Pannawonica Hill in Western Australia’s Pilbara. Much of the Outback now has fewer people managing the land than at any time in the past 50,000 years. Source: The Australian
Pannawonica Hill in Western Australia’s Pilbara. Much of the Outback now has fewer people managing the land than at any time in the past 50,000 years. Source: The Australian

IT is as the legends have it: red, vast, and there are very few people in it. But the Outback is also astonishingly varied, alternately lush and bountiful and harsh and inhospitable. There are red sand-dunes dotted with hummocks of spinifex grass, barramundi nosing along a tropical waterhole lined with paperbarks, dust rising from cattle on a brown plain, and mist rising in the dawn light in a Cape York rainforest.

Our remote lands are a deep part of our Australian identity, part of the birthright of being on the island continent. It is the space we can choose to visit, or to reside in for a year or a decade, far from a suburban life.

On an increasingly crowded planet this is something few other countries can give their citizens. But do we understand this gift? Can we get beyond the mythology?

To date, the concept of ‘‘the Outback’’ has sometimes been deliberately, and delightfully, vague. In Australian myth it is often seen as somewhere else, somewhere more remote, never quite exactly here or there. The residents are frequently described in terms tinged with nostalgia — its stockmen and Aboriginal people are somehow from a time past, and are not related to a modern world.

But the Outback is a real piece of bush, water, soil and rock, and it is a very tangible piece of Australia, with real people living in its spaces. It covers an enormous swathe of land, more than 70 per cent of the continent — the arid country of the centre and west and the tropical savannas, wetlands and rainforests of northern Australia.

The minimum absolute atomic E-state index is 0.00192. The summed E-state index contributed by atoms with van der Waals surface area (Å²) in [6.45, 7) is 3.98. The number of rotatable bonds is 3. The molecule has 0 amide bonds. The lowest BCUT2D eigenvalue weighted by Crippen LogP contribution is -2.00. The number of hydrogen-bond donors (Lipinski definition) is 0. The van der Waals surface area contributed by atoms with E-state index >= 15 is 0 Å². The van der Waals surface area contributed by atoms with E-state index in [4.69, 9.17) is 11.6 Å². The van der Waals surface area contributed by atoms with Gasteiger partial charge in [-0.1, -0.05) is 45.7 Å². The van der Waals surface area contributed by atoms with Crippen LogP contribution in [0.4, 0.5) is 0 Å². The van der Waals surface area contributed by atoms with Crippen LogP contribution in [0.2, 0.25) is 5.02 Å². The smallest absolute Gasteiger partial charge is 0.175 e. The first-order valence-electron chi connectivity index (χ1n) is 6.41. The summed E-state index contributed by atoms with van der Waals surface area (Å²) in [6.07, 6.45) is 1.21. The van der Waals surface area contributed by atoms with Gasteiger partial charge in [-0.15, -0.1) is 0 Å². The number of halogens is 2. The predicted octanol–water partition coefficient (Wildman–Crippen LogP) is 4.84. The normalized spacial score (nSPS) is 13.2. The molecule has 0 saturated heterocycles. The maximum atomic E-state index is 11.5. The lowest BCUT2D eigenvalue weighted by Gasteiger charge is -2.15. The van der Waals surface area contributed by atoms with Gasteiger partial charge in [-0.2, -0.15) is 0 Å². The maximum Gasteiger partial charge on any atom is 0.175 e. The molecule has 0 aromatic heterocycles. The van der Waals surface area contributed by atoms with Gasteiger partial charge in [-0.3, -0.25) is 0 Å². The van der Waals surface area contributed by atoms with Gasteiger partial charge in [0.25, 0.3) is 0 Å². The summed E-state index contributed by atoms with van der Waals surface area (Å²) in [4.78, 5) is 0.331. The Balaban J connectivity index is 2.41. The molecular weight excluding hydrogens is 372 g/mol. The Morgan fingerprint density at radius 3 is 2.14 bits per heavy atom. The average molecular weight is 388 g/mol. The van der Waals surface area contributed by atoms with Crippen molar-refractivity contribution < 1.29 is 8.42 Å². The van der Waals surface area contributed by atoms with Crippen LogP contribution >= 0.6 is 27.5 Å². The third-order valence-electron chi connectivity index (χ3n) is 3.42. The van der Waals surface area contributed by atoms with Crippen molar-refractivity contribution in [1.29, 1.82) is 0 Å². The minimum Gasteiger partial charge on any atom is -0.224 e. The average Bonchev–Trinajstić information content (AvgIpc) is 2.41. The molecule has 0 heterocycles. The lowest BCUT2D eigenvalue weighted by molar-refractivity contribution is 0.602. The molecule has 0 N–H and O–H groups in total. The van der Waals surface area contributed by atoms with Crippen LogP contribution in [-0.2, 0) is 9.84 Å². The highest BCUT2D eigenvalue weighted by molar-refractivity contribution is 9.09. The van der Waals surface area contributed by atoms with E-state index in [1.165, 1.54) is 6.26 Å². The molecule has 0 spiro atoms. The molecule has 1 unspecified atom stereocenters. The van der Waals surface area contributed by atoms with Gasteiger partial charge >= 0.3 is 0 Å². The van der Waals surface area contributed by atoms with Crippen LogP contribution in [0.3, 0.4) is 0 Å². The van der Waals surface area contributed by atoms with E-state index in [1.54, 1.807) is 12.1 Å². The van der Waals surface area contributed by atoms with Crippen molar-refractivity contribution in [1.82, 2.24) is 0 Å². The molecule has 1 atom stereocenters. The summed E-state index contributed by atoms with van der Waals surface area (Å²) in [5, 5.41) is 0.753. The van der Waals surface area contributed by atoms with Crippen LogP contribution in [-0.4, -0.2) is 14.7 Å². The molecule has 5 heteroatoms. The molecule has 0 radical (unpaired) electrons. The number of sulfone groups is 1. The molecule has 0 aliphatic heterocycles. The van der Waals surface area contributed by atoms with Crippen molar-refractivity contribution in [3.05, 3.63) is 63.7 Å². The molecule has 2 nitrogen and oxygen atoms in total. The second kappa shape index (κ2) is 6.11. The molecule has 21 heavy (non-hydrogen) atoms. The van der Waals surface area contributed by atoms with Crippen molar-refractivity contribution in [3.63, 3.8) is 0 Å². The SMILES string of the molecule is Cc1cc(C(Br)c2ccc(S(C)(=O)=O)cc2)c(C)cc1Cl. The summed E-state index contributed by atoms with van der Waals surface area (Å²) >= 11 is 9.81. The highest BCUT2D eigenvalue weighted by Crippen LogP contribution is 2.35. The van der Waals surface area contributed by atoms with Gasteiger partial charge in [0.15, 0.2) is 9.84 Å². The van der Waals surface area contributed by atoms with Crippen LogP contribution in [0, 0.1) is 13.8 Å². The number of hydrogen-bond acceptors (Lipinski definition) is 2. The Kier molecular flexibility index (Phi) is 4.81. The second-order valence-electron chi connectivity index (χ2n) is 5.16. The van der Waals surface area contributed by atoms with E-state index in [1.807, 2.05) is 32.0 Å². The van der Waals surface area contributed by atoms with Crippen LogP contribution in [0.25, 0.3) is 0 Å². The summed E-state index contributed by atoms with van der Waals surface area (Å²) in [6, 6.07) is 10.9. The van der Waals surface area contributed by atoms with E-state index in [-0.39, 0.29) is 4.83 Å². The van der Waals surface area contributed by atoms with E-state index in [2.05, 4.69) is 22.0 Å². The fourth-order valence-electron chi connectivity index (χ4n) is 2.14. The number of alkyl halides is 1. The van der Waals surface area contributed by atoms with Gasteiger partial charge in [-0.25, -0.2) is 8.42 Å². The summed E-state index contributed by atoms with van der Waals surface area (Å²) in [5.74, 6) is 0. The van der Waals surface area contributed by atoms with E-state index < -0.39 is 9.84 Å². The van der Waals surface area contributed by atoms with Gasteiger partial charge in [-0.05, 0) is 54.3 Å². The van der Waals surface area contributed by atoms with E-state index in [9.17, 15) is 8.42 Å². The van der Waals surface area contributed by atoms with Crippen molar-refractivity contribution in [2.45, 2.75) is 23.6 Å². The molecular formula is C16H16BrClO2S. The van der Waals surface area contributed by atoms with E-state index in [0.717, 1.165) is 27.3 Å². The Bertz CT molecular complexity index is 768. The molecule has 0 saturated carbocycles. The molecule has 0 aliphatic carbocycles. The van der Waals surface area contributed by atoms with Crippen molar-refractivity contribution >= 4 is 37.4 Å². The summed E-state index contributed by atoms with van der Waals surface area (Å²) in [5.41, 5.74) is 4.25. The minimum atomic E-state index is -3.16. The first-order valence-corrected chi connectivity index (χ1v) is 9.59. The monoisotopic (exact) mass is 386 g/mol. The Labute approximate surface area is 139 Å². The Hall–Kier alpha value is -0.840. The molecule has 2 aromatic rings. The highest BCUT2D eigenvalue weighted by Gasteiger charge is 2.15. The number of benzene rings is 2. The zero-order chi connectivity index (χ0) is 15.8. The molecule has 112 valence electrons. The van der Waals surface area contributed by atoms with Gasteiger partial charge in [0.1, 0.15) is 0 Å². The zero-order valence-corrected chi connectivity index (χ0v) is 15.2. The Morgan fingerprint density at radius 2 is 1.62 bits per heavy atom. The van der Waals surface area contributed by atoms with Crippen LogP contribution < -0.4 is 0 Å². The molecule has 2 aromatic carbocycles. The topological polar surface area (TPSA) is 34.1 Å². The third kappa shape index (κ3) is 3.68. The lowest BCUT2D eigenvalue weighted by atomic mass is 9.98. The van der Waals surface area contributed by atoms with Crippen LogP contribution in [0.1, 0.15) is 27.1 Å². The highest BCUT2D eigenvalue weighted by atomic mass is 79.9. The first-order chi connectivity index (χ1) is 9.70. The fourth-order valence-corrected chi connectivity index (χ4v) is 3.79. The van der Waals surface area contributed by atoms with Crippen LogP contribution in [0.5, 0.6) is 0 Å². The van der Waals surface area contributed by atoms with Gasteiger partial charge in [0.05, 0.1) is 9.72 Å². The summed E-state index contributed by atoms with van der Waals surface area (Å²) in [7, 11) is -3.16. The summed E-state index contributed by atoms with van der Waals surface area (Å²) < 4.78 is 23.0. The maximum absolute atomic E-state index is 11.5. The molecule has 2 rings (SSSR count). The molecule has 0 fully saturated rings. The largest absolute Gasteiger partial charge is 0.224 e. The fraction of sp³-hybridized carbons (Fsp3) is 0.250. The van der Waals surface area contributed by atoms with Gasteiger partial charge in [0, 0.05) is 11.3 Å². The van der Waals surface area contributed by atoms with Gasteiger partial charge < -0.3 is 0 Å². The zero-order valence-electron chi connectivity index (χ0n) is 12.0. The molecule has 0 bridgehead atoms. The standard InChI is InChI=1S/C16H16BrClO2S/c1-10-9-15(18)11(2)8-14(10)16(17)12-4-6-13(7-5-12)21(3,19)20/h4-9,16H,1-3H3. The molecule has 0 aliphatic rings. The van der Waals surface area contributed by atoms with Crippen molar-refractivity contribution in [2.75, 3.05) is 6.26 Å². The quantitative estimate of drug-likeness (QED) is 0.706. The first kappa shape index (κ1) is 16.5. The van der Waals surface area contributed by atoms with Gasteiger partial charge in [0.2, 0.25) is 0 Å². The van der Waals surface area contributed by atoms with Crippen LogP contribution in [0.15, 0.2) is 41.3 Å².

The Outback stands out as one of the great natural places globally, a place where nature remains in abundance; a landscape where the bush still stands, where the rivers still flow and where wildlife still moves as it always has to find food and shelter in a tough environment.

Importantly, it’s also a modern landscape. The stockmen and Aboriginal rangers are likelier to use helicopters than horses to traverse their country. They use laptops and satellites to check for fires and the state of water tanks in distant paddocks.

The enterprises of the great stations now include carbon-farming and tourism enterprises as well as cattle and sheep.

AT the most basic level, active land management is required in all the Outback. We need to manage fire, control feral animals and noxious weeds, and implement conservation programs that maintain wildlife, protect the general health of the environment.

This matters for people and development across the landscape as a whole as the condition of the land underpins much of the key enterprises of the region — tourism, pastoralism, fishing and emerging enterprises such as carbon farming. The Outback and its residents face many social, economic and environmental challenges, largely due to patchy social and economic foundations.

Read the full story by Barry Traill, The Australian, 11 October 2014